Eskimo curlew

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Eskimo curlew
Numenius borealis (Harvard University).JPG
Numenius borealis specimen in the Museum of Comparative Zoology
Conservation status

Critically endangered, possibly extinct (IUCN 3.1)[1]
Scientific classification
Kingdom:Animalia
Phylum:Chordata
Class:Aves
Order:Charadriiformes
Family:Scolopacidae
Genus:Numenius
Species:N. borealis
Binomial name
Numenius borealis
(Forster, 1772)
 
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Eskimo curlew
Numenius borealis (Harvard University).JPG
Numenius borealis specimen in the Museum of Comparative Zoology
Conservation status

Critically endangered, possibly extinct (IUCN 3.1)[1]
Scientific classification
Kingdom:Animalia
Phylum:Chordata
Class:Aves
Order:Charadriiformes
Family:Scolopacidae
Genus:Numenius
Species:N. borealis
Binomial name
Numenius borealis
(Forster, 1772)

The Eskimo curlew or the northern curlew is one of eight species of curlew, and is classed in the genus Numenius. It was one of the most numerous shorebirds in the tundra of western arctic Canada and Alaska, with approximately two million birds killed per year in the late 1800s. Having not been seen in over 30 years, the Eskimo curlew is now considered extinct. The bird was about 30 cm (12 in) long and fed mostly on berries.

Taxonomy[edit]

One of four known photographs of a living Eskimo curlew, taken by Don Bleitz on Galveston Island in 1962

The Eskimo curlew is one of eight species of curlew, and is classed with them in the genus Numenius. It was formerly placed in the separate genus Mesoscolopax.[2] Numenius is classed in the family Scolopacidae. Other species in that family include woodcocks, phalaropes, snipes, and sandpipers. Scolopacidae is a Charadriiform lineage.

The species was described by Johann Reinhold Forster in 1772.[3] The generic name has three possible etymologies. One is that it comes from the Greek "noumenios". "Noumenios" means "of the new moon", the thin beak of this curlew being compared to a thin crescent moon.[4] A second possibility is that the genus name is derived from the word numen, meaning "nod", and referring to this species head being bent forward and down. The final possibility is that Numenius is a Latinized form of the Greek noumenios, which was the word Diogenes Laertius used to refer to a species of curlew. The specific name "borealis" is Latin for "northern".[5]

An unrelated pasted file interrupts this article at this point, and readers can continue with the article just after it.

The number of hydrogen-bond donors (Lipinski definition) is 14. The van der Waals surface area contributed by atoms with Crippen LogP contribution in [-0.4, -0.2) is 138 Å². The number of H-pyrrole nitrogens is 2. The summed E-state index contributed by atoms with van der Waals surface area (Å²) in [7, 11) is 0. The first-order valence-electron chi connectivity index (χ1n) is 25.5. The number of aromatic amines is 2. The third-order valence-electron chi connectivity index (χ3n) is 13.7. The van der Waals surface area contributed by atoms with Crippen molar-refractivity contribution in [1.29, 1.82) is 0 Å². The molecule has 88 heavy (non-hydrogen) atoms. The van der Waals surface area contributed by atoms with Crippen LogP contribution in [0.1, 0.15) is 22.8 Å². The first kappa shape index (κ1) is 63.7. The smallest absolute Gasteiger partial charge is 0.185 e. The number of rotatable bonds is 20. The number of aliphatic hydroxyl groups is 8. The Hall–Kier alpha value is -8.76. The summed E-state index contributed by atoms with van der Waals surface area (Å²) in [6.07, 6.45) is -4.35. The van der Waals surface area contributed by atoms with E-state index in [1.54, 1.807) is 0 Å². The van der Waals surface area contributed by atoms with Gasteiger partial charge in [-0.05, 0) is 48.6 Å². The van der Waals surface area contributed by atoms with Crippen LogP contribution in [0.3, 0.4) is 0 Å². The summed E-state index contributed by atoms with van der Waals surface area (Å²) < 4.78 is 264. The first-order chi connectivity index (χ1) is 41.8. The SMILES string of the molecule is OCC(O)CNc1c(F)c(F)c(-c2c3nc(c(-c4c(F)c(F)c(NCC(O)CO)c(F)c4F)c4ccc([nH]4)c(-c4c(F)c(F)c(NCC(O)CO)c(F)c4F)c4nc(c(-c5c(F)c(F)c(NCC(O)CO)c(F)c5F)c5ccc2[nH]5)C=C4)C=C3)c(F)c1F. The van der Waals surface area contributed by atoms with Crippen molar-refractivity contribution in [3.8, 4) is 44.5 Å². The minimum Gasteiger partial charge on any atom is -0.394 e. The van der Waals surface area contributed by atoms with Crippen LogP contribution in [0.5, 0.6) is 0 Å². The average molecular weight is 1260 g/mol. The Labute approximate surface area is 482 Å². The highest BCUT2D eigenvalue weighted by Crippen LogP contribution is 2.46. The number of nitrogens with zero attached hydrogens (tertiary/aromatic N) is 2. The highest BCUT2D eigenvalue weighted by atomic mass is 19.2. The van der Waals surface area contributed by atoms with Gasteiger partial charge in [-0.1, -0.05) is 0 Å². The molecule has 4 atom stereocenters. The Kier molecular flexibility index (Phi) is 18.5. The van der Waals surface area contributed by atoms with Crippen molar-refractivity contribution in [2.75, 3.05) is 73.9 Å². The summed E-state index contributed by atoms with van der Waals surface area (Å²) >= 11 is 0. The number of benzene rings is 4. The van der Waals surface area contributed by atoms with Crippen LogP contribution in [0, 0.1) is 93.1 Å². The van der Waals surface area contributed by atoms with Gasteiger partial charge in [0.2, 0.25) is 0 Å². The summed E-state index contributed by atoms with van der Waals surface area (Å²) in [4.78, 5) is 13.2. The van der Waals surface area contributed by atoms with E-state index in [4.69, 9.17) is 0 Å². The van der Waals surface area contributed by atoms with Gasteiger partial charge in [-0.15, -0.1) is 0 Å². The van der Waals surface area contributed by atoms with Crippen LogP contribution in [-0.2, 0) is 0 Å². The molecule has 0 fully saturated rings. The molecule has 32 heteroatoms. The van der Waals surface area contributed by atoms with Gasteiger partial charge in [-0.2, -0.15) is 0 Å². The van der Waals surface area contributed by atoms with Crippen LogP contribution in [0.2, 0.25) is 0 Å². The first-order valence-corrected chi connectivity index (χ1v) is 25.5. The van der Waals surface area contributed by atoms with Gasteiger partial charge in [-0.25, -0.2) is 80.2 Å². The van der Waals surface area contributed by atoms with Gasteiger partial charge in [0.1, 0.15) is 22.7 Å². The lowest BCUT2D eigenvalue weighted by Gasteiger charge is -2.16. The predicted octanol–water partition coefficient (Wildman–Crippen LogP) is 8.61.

This species has many common names. It has been named the prairie pigeon, fute, little curlew, doe-bird, and doughbird. These last two names come from its fatness during early migration south.[6]

Description[edit]

Eskimo curlew by Archibald Thorburn

Eskimo curlews are small curlews, about 30 centimeters in length.[7] Adults have long dark greyish legs and a long bill curved slightly downward. The upperparts are mottled brown and the underparts are light brown. They show cinnamon wing linings in flight. They are similar in appearance to the Hudsonian curlew, the American subspecies of the whimbrel, but smaller in size.

In the field, the only certain way to distinguish the Eskimo curlew is confirmation of its unbarred undersides of the primaries.[8] The call is poorly understood, but includes clear whistling sounds.[9]

Eskimo curlew formed a species pair with the Asian little curlew, Numenius minutus, but is slightly larger, longer-winged, shorter legged, and warmer in plumage tone than its Asian relative.

Distribution and habitat[edit]

Specimen in Philadelphia

The Eskimo curlew is a New World bird. Members of this species bred on the tundra of western arctic Canada and Alaska.

Eskimo curlews migrated to the pampas of Argentina in the late summer and returned in February.[7] They formerly were very rare vagrants to western Europe, but there have been no recent records. In Britain, there are four records, all from the nineteenth century.[10]

A comparison of dates and migratory patterns has led some to conjecture that Eskimo curlews and American golden plover are the shorebirds that attracted the attention of Christopher Columbus to nearby land after 65 days at sea and out of sight of land on his first voyage. In the 1800s millions of Eskimo curlews followed migration routes from the present Yukon and Northwest Territories, flying east along the northern shore of Canada, then south over the Atlantic Ocean to South America in the winter. When returning to North America, they would fly north through the Great Plains.[11]